Keep the fire burning, ladies!
The Indian ladies are no longer bogged down by the timidity of the past and are more than willing to embrace the temerity of the present, says Dhruv Munjal.
IMAGE: The Indian team celebrate a wicket during the second ODI against New Zealand, January 29, 2019. Photograph: BCCI Women/Twitter
It is funny -- and extremely unfortunate -- how a team's success is so closely interlinked with its popularity.
For the longest time, women's cricket in India was seen as a needless extension of a sport that only the men were supposed to dominate, an unwatchable version of a very physical game few spoke or cared about.
More recently, with favourable results in major competitions, the national women's side is perhaps the strongest it has ever been.
That has ensured the arrival of plenty of sponsors, in addition to generating fervent broadcaster and viewer interest. Simply put, cricket for women in India has never had it so good.
Unlike most out there, Karunya Keshav and Sidhanta Patnaik, who have authored The Fire Burns Blue: A History of Women's Cricket in India, aren't new to the women's game.
Over the years, they have seemingly played the dual role of impartial cricket journalists as well as passionate followers of the Indian team. They have seen India go from pitiable also-rans to a group of spirited women with immense character, strength and courage.
When India lost the 2017 World Cup final to England, a match they were always in pole position to win but inexplicably ended up conceding, Keshav and Patnaik were among only three Indian journalists to be camped inside the Lord's press box that eventful evening. Clearly, a journalist duo that takes its cricket as seriously as the ladies themselves.
The Fire Burns Blue is important for a couple of reasons: One, books on women's cricket are scarce, and this is a well-researched and wonderfully articulated account that was desperately needed; and two, it comes at a time when knowledge and awareness about the women's game are crucial for its expansion.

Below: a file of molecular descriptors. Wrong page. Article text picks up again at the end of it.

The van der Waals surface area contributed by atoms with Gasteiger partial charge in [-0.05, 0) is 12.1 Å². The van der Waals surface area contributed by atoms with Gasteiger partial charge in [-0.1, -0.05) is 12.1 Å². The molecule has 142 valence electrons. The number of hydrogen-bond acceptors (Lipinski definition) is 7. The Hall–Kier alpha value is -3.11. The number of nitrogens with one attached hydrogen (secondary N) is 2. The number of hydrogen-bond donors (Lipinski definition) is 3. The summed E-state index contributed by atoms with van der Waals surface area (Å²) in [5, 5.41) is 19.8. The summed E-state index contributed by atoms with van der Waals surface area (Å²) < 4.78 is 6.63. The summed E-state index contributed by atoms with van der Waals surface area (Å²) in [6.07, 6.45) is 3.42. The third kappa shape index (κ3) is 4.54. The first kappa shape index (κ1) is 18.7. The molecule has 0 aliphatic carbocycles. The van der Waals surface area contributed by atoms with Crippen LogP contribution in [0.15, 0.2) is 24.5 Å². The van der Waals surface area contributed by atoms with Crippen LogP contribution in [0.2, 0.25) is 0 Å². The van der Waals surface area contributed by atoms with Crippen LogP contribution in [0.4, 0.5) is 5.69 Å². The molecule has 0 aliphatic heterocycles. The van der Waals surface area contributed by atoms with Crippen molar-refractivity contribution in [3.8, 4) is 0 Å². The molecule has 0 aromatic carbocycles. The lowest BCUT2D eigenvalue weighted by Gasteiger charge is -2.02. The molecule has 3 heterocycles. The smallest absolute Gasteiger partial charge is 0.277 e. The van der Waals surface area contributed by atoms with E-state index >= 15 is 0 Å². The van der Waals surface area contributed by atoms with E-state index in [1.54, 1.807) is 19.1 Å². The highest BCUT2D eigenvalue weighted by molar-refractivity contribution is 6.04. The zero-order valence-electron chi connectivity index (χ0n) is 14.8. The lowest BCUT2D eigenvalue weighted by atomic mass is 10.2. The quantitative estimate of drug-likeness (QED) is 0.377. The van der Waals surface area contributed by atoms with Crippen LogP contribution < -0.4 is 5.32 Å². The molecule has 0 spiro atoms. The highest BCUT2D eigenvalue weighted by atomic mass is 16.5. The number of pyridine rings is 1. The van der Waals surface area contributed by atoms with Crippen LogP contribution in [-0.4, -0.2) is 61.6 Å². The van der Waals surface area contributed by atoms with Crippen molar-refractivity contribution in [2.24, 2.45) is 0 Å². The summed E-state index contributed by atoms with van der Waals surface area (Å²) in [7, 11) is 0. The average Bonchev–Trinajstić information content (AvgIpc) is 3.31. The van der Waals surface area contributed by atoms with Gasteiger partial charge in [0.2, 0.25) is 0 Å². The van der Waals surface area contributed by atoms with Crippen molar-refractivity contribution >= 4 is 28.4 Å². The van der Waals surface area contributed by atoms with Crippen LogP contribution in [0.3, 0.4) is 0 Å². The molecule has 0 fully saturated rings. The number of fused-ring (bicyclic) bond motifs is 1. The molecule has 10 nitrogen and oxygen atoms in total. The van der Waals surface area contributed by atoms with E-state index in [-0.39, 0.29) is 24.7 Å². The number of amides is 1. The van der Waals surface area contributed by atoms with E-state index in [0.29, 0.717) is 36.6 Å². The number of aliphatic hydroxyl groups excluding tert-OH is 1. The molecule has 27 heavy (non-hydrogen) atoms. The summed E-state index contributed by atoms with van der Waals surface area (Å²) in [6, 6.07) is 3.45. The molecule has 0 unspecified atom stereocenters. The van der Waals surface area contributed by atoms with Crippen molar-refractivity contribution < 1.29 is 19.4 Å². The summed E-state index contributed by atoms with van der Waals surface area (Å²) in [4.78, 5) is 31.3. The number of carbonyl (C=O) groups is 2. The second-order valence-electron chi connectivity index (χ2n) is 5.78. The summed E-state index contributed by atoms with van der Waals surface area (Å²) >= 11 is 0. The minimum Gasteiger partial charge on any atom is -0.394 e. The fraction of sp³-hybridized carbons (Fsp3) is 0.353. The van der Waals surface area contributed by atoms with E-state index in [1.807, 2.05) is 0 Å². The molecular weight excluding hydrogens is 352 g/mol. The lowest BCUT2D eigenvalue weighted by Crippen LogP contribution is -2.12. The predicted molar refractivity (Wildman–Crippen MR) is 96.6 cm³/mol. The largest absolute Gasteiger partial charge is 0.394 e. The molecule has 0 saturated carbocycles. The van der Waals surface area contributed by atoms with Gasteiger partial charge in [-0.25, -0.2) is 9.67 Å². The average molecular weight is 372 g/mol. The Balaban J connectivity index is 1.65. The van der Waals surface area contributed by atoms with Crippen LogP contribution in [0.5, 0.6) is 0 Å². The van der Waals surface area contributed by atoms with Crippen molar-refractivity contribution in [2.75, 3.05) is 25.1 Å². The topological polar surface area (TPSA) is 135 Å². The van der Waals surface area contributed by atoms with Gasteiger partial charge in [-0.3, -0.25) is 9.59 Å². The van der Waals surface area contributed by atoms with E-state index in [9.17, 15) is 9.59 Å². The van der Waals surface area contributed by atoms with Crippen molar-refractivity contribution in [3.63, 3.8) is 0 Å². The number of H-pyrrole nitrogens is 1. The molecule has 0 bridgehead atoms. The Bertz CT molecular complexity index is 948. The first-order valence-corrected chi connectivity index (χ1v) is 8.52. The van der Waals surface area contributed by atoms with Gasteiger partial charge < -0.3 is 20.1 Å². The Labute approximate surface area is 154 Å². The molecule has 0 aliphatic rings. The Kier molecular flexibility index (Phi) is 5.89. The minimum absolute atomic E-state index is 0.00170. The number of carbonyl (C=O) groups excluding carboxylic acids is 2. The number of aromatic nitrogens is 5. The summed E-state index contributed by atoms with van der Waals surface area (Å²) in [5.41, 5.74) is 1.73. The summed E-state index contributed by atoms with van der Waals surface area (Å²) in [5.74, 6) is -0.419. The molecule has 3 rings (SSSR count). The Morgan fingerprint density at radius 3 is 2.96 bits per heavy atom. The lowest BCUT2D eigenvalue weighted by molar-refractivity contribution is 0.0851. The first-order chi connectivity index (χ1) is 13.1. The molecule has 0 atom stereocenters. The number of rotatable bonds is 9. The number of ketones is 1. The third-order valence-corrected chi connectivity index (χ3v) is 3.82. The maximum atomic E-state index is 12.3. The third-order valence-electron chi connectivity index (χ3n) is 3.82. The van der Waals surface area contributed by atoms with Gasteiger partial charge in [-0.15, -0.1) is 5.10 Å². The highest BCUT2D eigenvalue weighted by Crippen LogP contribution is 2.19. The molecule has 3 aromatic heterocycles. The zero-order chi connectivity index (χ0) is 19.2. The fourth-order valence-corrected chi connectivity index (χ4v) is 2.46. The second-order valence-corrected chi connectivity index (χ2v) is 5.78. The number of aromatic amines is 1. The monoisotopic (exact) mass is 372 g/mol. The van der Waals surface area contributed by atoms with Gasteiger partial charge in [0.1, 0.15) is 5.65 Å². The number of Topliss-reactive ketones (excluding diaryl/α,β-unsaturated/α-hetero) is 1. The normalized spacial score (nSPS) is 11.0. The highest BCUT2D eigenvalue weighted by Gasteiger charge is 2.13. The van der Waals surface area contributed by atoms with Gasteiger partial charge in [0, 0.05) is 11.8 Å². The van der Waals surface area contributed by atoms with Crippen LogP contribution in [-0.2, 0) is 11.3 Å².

The role played by the women in the development of modern cricket is perfectly illustrated by the fact that the first limited overs World Cup was, in fact, contested by them and not the men, in England in 1973. The men's inaugural World Cup took place only two years later.
It was around the same time that young girls in India, till then having limited themselves to table tennis, softball and basketball, started exploring the possibility of adding cricket to that list.
Initially, it was only the most benign form -- gully cricket -- before the obvious talents of some of the girls impelled the likes of Aloo Bamjee, a Parsi widow from South Bombay, to start a cricket club and eventually host competitive matches.
One of Bamjee's students was the dogged, fiercely competitive Diana Edulji who was friends with Sunil Gavaskar's sister Nutan. Together, they led the way in inspiring other women in Bombay to shun the 'softer', more conventional sports and swap them for cricket.
Similar catalytic roles were reprised by a bunch of pioneering women in other parts of the country: Shantha Rangaswamy in Bangalore, Sudha Shah in Madras and Nilima Barve in Pune.
All this was happening around the same time a 21-year-old Sunil Gavaskar was thwarting the mighty West Indies in his debut series, amassing an improbable 774 runs in the most heroic manner.
IMAGE: Mithali Raj during the group stage game against England at the ICC Women's World Cup 2017. Photograph: Richard Heathcote/Getty Images.